The Yankees, poised to dominate this year, are barely hanging on

By Tyler Kepner

Here is one of those true statements that would have made no sense six months ago: The New York Yankees were in Buffalo, N.Y. earlier this week, facing Toronto, as they desperately try to hold off Seattle, Baltimore and Detroit for the eighth playoff spot in the American League.

Then again, that doesn’t make much sense today, either.

We’ve known for a while that the coronavirus pandemic had forced the Blue Jays out of Canada. We’ve also known that Major League Baseball and the union — seeking to recoup some lost revenue from a truncated season without fans — had sold a new playoff tier to the networks, inflating the postseason field.

But no one expected the Yankees to struggle like this, with 15 losses in their past 20 games after a 2-1 loss to the Blue Jays on Tuesday. The Yankees are 21-21 with 18 games left to play.

The Yankees were set to play the Blue Jays once more in Buffalo on Wednesday night before heading back to New York for a four-game homestand against the Orioles starting tonight.

“We still have time here to turn this thing around, and I’m confident we will,” manager Aaron Boone said. “But we’re .500 right now. That’s the reality of the situation. But the other reality is: It’s there for the taking for us. We don’t need anyone’s help right now.”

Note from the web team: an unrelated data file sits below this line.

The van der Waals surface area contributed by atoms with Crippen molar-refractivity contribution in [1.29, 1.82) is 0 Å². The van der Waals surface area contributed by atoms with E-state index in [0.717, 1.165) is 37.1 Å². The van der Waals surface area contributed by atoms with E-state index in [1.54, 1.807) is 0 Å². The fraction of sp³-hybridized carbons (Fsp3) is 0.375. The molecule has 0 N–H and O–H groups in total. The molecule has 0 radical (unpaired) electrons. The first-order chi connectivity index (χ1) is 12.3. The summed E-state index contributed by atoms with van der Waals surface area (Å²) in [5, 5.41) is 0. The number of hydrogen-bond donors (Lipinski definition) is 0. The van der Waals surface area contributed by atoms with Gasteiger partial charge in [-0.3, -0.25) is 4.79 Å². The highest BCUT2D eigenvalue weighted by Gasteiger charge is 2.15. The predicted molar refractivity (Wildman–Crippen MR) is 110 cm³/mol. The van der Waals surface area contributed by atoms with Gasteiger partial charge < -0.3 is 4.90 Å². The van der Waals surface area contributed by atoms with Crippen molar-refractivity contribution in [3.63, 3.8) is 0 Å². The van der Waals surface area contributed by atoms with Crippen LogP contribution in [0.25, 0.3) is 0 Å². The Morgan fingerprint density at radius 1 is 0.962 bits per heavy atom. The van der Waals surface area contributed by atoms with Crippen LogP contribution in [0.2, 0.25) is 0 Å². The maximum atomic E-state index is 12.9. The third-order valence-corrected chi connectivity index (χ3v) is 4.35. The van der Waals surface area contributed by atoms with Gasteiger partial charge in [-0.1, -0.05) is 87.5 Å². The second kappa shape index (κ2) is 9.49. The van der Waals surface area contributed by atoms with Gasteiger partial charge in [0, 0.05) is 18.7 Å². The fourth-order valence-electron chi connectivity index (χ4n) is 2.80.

General manager Brian Cashman, who does not usually travel with the team, addressed the players before Tuesday’s game, emphasizing their talent and responsibility.

“Just remind them, first and foremost, that I believe in them — I put this club together with my staff, and everybody in that room is here for a reason,” Cashman said, adding later, “The bottom line is we’re on our own. There’s no help coming from anywhere. The challenge is to find a way to get through this storm.”

As Buffalo visitors go, the Yankees looked like the Houston Oilers on Monday, cruising along with a seemingly insurmountable lead in the middle of the game before a rousing comeback by the home team. In 1993, the Bills won with a flurry of touchdown passes by Frank Reich. This time, the Blue Jays won with a flurry of free passes by the Yankees.

The surging Blue Jays scored 10 runs in the sixth inning, taking advantage of four walks and an error on their way to a 12-7 win. It was only the second time in the Yankees’ history that they had allowed that many runs in an inning, with the first coming April 18, 2009, against Cleveland.